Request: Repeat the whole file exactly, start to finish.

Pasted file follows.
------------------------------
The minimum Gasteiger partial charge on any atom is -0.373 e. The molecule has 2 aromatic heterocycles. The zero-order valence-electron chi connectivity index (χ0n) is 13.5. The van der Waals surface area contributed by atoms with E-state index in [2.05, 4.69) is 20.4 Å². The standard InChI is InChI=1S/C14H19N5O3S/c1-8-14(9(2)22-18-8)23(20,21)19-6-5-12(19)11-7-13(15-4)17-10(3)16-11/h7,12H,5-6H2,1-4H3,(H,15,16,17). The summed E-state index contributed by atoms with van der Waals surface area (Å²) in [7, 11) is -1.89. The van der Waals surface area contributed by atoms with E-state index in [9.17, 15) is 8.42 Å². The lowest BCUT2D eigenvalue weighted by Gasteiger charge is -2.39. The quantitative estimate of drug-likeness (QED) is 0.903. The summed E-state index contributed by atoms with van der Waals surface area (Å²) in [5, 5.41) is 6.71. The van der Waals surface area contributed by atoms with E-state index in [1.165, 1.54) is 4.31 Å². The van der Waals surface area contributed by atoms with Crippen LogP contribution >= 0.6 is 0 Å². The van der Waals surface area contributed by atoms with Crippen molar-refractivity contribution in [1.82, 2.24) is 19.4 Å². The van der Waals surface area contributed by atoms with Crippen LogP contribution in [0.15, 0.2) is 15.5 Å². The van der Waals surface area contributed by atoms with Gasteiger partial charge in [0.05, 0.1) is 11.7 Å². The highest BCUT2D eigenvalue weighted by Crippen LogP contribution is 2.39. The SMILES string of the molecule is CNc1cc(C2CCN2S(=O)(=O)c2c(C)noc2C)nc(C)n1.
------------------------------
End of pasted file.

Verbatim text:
The minimum Gasteiger partial charge on any atom is -0.373 e. The molecule has 2 aromatic heterocycles. The zero-order valence-electron chi connectivity index (χ0n) is 13.5. The van der Waals surface area contributed by atoms with E-state index in [2.05, 4.69) is 20.4 Å². The standard InChI is InChI=1S/C14H19N5O3S/c1-8-14(9(2)22-18-8)23(20,21)19-6-5-12(19)11-7-13(15-4)17-10(3)16-11/h7,12H,5-6H2,1-4H3,(H,15,16,17). The summed E-state index contributed by atoms with van der Waals surface area (Å²) in [7, 11) is -1.89. The van der Waals surface area contributed by atoms with E-state index in [9.17, 15) is 8.42 Å². The lowest BCUT2D eigenvalue weighted by Gasteiger charge is -2.39. The quantitative estimate of drug-likeness (QED) is 0.903. The summed E-state index contributed by atoms with van der Waals surface area (Å²) in [5, 5.41) is 6.71. The van der Waals surface area contributed by atoms with E-state index in [1.165, 1.54) is 4.31 Å². The van der Waals surface area contributed by atoms with Crippen LogP contribution >= 0.6 is 0 Å². The van der Waals surface area contributed by atoms with Crippen molar-refractivity contribution in [1.82, 2.24) is 19.4 Å². The van der Waals surface area contributed by atoms with Crippen LogP contribution in [0.15, 0.2) is 15.5 Å². The van der Waals surface area contributed by atoms with Gasteiger partial charge in [0.05, 0.1) is 11.7 Å². The highest BCUT2D eigenvalue weighted by Crippen LogP contribution is 2.39. The SMILES string of the molecule is CNc1cc(C2CCN2S(=O)(=O)c2c(C)noc2C)nc(C)n1.